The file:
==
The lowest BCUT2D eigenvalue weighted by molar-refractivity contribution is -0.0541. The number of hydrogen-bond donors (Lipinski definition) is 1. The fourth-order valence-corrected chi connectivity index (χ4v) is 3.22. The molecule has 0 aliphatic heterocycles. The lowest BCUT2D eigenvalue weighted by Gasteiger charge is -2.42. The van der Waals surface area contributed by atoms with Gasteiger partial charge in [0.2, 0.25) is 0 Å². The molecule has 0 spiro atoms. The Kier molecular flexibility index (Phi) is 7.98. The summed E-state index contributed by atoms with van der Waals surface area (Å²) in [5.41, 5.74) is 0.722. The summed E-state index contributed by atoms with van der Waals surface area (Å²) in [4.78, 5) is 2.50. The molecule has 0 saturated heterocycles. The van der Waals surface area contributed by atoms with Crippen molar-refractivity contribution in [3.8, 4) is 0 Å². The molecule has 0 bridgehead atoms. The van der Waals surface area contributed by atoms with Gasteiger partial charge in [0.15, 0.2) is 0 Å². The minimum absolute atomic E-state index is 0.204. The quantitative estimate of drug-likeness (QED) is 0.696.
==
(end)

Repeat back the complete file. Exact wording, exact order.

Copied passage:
The lowest BCUT2D eigenvalue weighted by molar-refractivity contribution is -0.0541. The number of hydrogen-bond donors (Lipinski definition) is 1. The fourth-order valence-corrected chi connectivity index (χ4v) is 3.22. The molecule has 0 aliphatic heterocycles. The lowest BCUT2D eigenvalue weighted by Gasteiger charge is -2.42. The van der Waals surface area contributed by atoms with Gasteiger partial charge in [0.2, 0.25) is 0 Å². The molecule has 0 spiro atoms. The Kier molecular flexibility index (Phi) is 7.98. The summed E-state index contributed by atoms with van der Waals surface area (Å²) in [5.41, 5.74) is 0.722. The summed E-state index contributed by atoms with van der Waals surface area (Å²) in [4.78, 5) is 2.50. The molecule has 0 saturated heterocycles. The van der Waals surface area contributed by atoms with Crippen molar-refractivity contribution in [3.8, 4) is 0 Å². The molecule has 0 bridgehead atoms. The van der Waals surface area contributed by atoms with Gasteiger partial charge in [0.15, 0.2) is 0 Å². The minimum absolute atomic E-state index is 0.204. The quantitative estimate of drug-likeness (QED) is 0.696.